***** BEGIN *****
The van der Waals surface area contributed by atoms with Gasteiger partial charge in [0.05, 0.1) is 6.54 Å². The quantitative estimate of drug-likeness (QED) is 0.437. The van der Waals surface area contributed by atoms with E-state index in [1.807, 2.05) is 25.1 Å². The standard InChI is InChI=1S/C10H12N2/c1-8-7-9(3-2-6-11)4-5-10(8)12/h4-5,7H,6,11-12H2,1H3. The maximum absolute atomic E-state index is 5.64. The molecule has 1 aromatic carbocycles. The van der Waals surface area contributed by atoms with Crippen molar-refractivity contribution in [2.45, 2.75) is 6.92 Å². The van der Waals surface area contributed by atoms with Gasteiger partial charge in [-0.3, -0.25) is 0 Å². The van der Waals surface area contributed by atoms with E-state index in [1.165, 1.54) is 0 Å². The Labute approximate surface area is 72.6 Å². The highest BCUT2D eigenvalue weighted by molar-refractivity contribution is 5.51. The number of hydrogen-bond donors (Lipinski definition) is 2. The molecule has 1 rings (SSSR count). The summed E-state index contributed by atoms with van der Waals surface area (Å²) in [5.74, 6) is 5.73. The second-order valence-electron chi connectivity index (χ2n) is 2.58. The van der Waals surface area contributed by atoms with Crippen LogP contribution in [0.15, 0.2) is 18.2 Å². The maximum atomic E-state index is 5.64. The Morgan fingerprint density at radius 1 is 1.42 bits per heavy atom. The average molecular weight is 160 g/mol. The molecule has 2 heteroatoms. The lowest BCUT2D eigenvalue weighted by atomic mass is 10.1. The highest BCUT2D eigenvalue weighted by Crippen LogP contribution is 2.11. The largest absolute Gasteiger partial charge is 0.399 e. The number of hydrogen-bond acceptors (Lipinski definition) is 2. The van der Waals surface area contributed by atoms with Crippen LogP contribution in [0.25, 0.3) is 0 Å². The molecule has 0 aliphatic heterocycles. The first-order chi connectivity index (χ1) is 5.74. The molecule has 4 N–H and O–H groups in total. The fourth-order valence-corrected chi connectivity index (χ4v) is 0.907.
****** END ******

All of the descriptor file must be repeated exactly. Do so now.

The van der Waals surface area contributed by atoms with Gasteiger partial charge in [0.05, 0.1) is 6.54 Å². The quantitative estimate of drug-likeness (QED) is 0.437. The van der Waals surface area contributed by atoms with E-state index in [1.807, 2.05) is 25.1 Å². The standard InChI is InChI=1S/C10H12N2/c1-8-7-9(3-2-6-11)4-5-10(8)12/h4-5,7H,6,11-12H2,1H3. The maximum absolute atomic E-state index is 5.64. The molecule has 1 aromatic carbocycles. The van der Waals surface area contributed by atoms with Crippen molar-refractivity contribution in [2.45, 2.75) is 6.92 Å². The van der Waals surface area contributed by atoms with Gasteiger partial charge in [-0.3, -0.25) is 0 Å². The van der Waals surface area contributed by atoms with E-state index in [1.165, 1.54) is 0 Å². The Labute approximate surface area is 72.6 Å². The highest BCUT2D eigenvalue weighted by molar-refractivity contribution is 5.51. The number of hydrogen-bond donors (Lipinski definition) is 2. The molecule has 1 rings (SSSR count). The summed E-state index contributed by atoms with van der Waals surface area (Å²) in [5.74, 6) is 5.73. The second-order valence-electron chi connectivity index (χ2n) is 2.58. The van der Waals surface area contributed by atoms with Crippen LogP contribution in [0.15, 0.2) is 18.2 Å². The maximum atomic E-state index is 5.64. The Morgan fingerprint density at radius 1 is 1.42 bits per heavy atom. The average molecular weight is 160 g/mol. The molecule has 2 heteroatoms. The lowest BCUT2D eigenvalue weighted by atomic mass is 10.1. The highest BCUT2D eigenvalue weighted by Crippen LogP contribution is 2.11. The largest absolute Gasteiger partial charge is 0.399 e. The number of hydrogen-bond acceptors (Lipinski definition) is 2. The van der Waals surface area contributed by atoms with Crippen LogP contribution in [0.25, 0.3) is 0 Å². The molecule has 0 aliphatic heterocycles. The first-order chi connectivity index (χ1) is 5.74. The molecule has 4 N–H and O–H groups in total. The fourth-order valence-corrected chi connectivity index (χ4v) is 0.907.